Using body’s immune system to fight cancer

PHOTO: Using body’s immune system to fight cancer

Fighting cancer using the body's own immune system has been hailed as a breakthrough treatment and local doctors are cottoning on.

Last week, the National University Cancer Institute (NCIS) said that it has set up clinical trials for immunotherapy, which could extend cancer patients' lives by years. The treatment involves genetically modifying white blood cells to improve their cancer-killing abilities.

Once inside a patient, these cells attack tumours and stop their spread.

"Their normal job is to protect us from infections," said Professor Dario Campana, an expert in advanced cellular therapy at the National University of Singapore's Yong Loo Lin School of Medicine. "But they also have the potential to kill cancer cells. The problem is how to harness that potential."

Prof Campana hopes to use the method to treat aggressive cancers, including myeloma (a cancer of plasma cells) and certain types of leukaemia. It could help especially those whose cancers have stopped responding to standard treatments like chemotherapy.

Immunotherapy made headlines last year, with many touting it as a potential cancer cure.

Local doctors are more cautious. "It may be unrealistic to expect that we will eventually be able to cure every single type of cancer," said Associate Professor Chng Wee Joo, a senior consultant at NCIS. "But if we can change cancer from something that is deadly, in a short time, to something that is almost like a chronic illness - like diabetes... that would be a good target."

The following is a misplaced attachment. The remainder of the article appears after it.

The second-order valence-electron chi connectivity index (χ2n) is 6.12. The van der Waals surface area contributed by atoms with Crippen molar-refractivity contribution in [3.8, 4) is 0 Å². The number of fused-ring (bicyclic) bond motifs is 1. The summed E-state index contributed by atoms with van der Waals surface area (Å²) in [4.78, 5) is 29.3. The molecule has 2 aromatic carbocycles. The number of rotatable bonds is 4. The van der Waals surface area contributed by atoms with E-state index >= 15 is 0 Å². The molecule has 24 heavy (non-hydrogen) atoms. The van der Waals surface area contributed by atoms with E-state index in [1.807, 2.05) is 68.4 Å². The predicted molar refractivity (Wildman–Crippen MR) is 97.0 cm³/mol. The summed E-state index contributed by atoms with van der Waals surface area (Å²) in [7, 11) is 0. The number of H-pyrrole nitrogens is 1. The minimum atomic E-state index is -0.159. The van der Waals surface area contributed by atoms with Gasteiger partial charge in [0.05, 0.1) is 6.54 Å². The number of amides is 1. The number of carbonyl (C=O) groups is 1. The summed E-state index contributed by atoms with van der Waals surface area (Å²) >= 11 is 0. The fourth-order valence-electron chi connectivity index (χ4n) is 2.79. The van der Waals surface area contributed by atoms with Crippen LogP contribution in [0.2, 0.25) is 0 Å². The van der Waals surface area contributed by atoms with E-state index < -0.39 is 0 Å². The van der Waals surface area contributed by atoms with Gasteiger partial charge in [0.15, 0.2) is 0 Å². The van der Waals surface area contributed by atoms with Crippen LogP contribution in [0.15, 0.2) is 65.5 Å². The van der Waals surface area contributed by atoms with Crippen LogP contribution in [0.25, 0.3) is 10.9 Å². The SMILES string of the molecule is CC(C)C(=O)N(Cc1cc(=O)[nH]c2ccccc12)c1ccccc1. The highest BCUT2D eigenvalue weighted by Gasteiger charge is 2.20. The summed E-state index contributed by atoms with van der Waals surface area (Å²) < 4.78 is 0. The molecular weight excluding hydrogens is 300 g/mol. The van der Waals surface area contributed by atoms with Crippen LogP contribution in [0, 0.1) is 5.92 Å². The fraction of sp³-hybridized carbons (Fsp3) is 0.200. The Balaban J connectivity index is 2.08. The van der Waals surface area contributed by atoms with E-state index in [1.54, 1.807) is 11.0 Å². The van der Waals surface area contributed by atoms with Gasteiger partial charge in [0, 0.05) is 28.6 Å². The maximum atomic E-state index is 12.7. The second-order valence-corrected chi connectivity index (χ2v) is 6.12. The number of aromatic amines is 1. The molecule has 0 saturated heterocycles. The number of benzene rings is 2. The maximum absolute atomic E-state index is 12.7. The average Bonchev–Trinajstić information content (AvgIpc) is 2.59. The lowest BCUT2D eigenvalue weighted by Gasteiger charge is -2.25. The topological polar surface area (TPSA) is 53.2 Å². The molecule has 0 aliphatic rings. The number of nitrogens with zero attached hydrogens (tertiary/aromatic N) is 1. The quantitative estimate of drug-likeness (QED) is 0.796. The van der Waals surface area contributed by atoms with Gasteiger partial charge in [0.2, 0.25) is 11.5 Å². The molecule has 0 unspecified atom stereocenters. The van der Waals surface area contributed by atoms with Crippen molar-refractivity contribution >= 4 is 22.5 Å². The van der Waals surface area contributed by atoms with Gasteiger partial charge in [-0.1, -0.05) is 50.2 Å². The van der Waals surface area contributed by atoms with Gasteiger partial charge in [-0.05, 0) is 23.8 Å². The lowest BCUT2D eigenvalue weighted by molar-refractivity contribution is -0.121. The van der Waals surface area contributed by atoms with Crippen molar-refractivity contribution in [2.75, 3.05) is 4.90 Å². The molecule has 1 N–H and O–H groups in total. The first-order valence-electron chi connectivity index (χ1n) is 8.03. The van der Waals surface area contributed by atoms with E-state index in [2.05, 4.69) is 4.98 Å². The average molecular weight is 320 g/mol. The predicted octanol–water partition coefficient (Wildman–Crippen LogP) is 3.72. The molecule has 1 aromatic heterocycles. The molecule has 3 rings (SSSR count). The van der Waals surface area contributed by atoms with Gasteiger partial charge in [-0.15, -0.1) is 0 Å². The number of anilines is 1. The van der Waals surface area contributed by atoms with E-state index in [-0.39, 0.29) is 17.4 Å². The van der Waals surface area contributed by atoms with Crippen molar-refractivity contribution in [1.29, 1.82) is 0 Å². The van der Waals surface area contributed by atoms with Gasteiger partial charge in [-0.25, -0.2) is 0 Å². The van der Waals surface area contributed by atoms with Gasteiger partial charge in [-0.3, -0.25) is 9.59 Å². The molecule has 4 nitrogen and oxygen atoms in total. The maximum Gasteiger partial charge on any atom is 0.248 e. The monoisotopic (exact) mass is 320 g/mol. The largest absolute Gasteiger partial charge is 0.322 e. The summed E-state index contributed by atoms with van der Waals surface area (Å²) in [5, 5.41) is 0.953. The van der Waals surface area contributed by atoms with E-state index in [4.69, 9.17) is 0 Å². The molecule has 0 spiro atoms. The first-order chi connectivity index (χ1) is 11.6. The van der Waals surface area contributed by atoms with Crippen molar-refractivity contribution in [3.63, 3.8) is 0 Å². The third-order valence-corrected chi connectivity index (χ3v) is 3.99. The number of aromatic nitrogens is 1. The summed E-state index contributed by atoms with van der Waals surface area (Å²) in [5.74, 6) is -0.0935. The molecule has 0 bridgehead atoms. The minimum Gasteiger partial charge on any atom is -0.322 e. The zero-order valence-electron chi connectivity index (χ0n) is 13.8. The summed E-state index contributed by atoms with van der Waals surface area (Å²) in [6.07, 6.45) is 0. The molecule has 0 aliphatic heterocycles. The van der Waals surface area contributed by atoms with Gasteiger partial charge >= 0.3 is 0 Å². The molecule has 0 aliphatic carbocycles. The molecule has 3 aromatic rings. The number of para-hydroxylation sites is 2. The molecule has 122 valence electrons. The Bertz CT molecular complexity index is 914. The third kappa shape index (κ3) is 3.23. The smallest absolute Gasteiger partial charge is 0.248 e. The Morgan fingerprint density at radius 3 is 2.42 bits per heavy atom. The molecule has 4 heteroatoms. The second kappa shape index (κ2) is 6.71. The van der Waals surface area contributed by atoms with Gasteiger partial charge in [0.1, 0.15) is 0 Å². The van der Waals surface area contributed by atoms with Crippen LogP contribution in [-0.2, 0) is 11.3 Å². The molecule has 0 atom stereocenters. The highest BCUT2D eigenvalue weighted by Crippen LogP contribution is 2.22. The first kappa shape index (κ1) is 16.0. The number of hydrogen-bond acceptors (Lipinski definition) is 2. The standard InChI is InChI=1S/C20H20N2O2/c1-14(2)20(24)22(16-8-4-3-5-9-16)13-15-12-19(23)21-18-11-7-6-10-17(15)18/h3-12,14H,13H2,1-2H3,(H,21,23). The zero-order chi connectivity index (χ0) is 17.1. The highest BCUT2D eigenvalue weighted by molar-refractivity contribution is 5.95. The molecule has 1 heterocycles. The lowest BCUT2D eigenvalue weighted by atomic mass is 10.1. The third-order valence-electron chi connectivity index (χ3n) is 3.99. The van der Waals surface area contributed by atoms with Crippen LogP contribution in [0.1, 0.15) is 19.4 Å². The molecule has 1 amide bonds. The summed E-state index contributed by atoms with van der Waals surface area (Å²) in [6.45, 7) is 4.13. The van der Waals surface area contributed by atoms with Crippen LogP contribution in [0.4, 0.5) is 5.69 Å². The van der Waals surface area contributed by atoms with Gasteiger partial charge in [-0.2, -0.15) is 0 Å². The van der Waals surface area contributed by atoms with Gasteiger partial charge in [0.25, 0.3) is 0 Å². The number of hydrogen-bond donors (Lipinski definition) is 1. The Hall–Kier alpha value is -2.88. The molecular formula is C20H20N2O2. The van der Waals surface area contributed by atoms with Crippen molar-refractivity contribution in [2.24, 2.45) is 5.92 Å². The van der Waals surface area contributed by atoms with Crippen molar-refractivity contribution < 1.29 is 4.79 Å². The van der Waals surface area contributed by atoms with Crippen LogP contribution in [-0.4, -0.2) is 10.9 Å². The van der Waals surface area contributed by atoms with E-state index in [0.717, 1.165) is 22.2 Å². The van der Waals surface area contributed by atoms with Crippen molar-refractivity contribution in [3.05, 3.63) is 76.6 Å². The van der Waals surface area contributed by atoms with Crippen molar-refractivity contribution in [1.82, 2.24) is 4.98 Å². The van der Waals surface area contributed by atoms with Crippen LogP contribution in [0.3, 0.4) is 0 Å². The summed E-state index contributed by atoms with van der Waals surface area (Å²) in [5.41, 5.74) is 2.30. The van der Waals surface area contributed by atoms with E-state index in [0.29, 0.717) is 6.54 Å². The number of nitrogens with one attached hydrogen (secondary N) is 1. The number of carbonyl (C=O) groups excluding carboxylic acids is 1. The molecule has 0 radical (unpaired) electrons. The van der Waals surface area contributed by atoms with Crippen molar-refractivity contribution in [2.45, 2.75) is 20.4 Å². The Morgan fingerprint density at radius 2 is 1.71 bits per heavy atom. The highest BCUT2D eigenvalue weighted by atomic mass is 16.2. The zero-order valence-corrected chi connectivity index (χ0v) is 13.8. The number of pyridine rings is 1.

The NCIS is also trialling new drugs and looking for patients who have exhausted all other treatment options.

It is not the only centre in Singapore to do research on immunotherapy.

The National Cancer Centre Singapore recently completed a clinical trial involving 35 nose cancer patients. Results were "promising", said Dr Toh Han Chong, deputy director of its medical oncology division.

However, doctors do not see immunotherapy - or other alternative cancer treatments - as a replacement for conventional ones. Rather, it is an additional tool.

"Chemotherapy is still fairly effective," said Adjunct Associate Professor Goh Boon Cher, who heads the haematology-oncology department at NCIS.

"We have to look at it from the point of view of having multiple treatments available."

This article was first published on July 5, 2014. Get a copy of The Straits Times or go to for more stories.